By Diego Patrik

According to the United States Computer Emergency Readiness Team (US-CERT), in 2020 alone, 17,447 new vulnerabilities were reported, representing a record number of published security flaws for the fourth year in a row.

With this scenario, and the lack of professionals specialized in cybersecurity, the organizations face a great challenge in finding countless vulnerabilities to be fixed. Solving this challenge is part of a vulnerability management program, part of which is deciding which ones are the most important.

Image 1: “Being the worst makes you the first.” – Sign in a hospital emergency room

Photo by Keri Banser on Pinterest – Adapted

Vulnerability management aims to prioritize risks

Vulnerability management involves knowing the vulnerabilities in an environment, with the intention of subsequently correcting or mitigating them to enhance security.

As per Magnusson (2020, p. 22, author’s interpretation) “Vulnerability management looks at the problem with a risk management view”. Unlike Patch Management, which aims to apply all available patches, vulnerability management is a continuous process of identifying, prioritizing, recommending, and implementing the recommendation, which involves correction or mitigation.

Image 2: Vulnerability management cycle

Source: Created by the author

The vulnerability prioritization phase is critical to the process, since time and resources are limited and the threat environment is always changing, making it difficult to correct all the vulnerabilities discovered.

The strategy, then, becomes to prioritize the correction of vulnerabilities according to their risk to the organization. To understand the risks associated with each one, several factors can be taken into consideration, such as:

  • Asset information:

Obtaining a list of all hosts is essential to a vulnerability management program. Additional details to determine which assets are most important, such as: Internet exposure, device type, and functionality; are internal company information that can help prioritize the remediation of vulnerabilities related to such assets.

  • Vulnerability Information:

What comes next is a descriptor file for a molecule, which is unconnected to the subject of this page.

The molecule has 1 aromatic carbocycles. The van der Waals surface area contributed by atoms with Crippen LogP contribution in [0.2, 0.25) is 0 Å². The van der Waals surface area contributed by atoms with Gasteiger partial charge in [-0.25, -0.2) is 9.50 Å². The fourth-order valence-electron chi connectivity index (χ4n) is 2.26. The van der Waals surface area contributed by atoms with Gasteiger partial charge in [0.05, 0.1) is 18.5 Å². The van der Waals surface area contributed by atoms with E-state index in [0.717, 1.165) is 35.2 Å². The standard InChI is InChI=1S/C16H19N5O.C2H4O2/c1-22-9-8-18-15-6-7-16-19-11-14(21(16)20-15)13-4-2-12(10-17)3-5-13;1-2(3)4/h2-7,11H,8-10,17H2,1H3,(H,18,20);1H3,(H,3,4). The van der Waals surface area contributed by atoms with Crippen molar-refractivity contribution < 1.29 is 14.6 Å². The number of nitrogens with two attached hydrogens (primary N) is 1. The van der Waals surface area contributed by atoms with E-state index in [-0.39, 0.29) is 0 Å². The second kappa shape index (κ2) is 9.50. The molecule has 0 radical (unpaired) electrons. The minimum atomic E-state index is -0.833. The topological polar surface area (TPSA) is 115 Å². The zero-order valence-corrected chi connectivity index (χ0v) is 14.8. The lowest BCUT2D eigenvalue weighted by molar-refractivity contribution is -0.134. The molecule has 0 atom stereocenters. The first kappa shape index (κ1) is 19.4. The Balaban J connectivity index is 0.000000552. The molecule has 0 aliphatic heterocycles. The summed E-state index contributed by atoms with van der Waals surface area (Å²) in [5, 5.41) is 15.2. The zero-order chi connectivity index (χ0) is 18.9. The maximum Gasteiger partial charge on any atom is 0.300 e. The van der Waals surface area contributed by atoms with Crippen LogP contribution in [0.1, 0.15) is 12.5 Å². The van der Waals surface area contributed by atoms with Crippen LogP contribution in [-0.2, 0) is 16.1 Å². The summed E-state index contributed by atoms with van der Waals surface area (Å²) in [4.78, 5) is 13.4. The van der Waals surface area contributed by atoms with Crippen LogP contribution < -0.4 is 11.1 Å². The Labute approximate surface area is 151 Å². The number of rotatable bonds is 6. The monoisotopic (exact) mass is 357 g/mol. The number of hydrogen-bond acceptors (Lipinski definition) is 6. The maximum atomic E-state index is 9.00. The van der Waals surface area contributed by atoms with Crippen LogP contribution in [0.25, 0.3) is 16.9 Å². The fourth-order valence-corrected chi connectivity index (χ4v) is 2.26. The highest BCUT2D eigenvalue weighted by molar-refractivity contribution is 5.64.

Using information from outside the organization may include public details of vulnerabilities, from Common Vulnerabilities and Exposures (CVE) data, public exploit information from Metasploit, and Common Vulnerability Scoring System (CVSS) points that indicate severity.

Is the traditional approach good enough?

In a traditional approach, the main focus of prioritization of the vulnerabilities to be fixed is using the severity determined by the CVSS score. The CVSS is important in order to, among other things, know what the impact could be if the vulnerability is exploited, taking into account confidentiality, integrity and availability. But, not all vulnerabilities receive a CVSS score when they are published, it’s usually assigned within two weeks, and the base score of the vast majority is never updated after that.

With the constant threat landscape, this score becomes outdated. Also, taking into account only the severity from the CVE/CVSS is like having a prescribed risk calculation, so the vulnerabilities that seem to be of low severity for all organizations, but of urgent risk for a specific organization, are not fixed for a long time.

Therefore, it’s ideal to use CVSS with a greater degree of context, in conjunction with internal information about asset criticality, the existence of public exploits, and intelligence data.

Intelligence data allows you to update priorities as the threat scenario changes and understand the risks that apply to a specific organization.